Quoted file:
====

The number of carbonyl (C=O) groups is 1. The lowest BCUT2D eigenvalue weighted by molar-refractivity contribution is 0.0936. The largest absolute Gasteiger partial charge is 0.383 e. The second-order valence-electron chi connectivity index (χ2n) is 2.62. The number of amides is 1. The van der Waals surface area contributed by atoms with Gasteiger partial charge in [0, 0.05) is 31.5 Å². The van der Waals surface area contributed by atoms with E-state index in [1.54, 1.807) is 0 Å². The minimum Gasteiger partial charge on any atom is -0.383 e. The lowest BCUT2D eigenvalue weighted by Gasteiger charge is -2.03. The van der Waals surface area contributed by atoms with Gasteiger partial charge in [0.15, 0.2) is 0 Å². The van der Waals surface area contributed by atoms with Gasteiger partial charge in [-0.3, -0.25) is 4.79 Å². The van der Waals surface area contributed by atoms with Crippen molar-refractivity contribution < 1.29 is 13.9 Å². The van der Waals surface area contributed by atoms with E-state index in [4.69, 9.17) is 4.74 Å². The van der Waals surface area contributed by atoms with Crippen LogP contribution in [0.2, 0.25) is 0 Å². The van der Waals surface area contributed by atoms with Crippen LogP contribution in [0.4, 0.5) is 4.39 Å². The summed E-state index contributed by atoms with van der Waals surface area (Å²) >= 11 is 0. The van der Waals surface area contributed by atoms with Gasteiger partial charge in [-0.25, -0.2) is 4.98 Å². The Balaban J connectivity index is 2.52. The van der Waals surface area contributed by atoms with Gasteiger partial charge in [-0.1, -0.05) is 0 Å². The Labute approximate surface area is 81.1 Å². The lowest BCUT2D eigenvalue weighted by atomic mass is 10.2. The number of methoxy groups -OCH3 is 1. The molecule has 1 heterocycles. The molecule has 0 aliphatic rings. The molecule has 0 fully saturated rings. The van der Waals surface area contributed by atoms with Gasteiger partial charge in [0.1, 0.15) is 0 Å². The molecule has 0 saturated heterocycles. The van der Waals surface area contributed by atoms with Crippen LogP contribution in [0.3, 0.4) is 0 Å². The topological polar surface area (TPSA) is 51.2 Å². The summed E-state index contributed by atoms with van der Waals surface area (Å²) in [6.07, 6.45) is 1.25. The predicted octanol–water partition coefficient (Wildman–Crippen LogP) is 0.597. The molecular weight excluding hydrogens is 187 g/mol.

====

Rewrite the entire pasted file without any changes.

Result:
The number of carbonyl (C=O) groups is 1. The lowest BCUT2D eigenvalue weighted by molar-refractivity contribution is 0.0936. The largest absolute Gasteiger partial charge is 0.383 e. The second-order valence-electron chi connectivity index (χ2n) is 2.62. The number of amides is 1. The van der Waals surface area contributed by atoms with Gasteiger partial charge in [0, 0.05) is 31.5 Å². The van der Waals surface area contributed by atoms with E-state index in [1.54, 1.807) is 0 Å². The minimum Gasteiger partial charge on any atom is -0.383 e. The lowest BCUT2D eigenvalue weighted by Gasteiger charge is -2.03. The van der Waals surface area contributed by atoms with Gasteiger partial charge in [0.15, 0.2) is 0 Å². The van der Waals surface area contributed by atoms with Gasteiger partial charge in [-0.3, -0.25) is 4.79 Å². The van der Waals surface area contributed by atoms with Crippen molar-refractivity contribution < 1.29 is 13.9 Å². The van der Waals surface area contributed by atoms with E-state index in [4.69, 9.17) is 4.74 Å². The van der Waals surface area contributed by atoms with Crippen LogP contribution in [0.2, 0.25) is 0 Å². The van der Waals surface area contributed by atoms with Crippen LogP contribution in [0.4, 0.5) is 4.39 Å². The summed E-state index contributed by atoms with van der Waals surface area (Å²) >= 11 is 0. The van der Waals surface area contributed by atoms with Gasteiger partial charge in [-0.25, -0.2) is 4.98 Å². The Balaban J connectivity index is 2.52. The van der Waals surface area contributed by atoms with Gasteiger partial charge in [-0.1, -0.05) is 0 Å². The Labute approximate surface area is 81.1 Å². The lowest BCUT2D eigenvalue weighted by atomic mass is 10.2. The number of methoxy groups -OCH3 is 1. The molecule has 1 heterocycles. The molecule has 0 aliphatic rings. The molecule has 0 fully saturated rings. The van der Waals surface area contributed by atoms with Gasteiger partial charge in [0.1, 0.15) is 0 Å². The molecule has 0 saturated heterocycles. The van der Waals surface area contributed by atoms with Crippen LogP contribution in [0.3, 0.4) is 0 Å². The topological polar surface area (TPSA) is 51.2 Å². The summed E-state index contributed by atoms with van der Waals surface area (Å²) in [6.07, 6.45) is 1.25. The predicted octanol–water partition coefficient (Wildman–Crippen LogP) is 0.597. The molecular weight excluding hydrogens is 187 g/mol.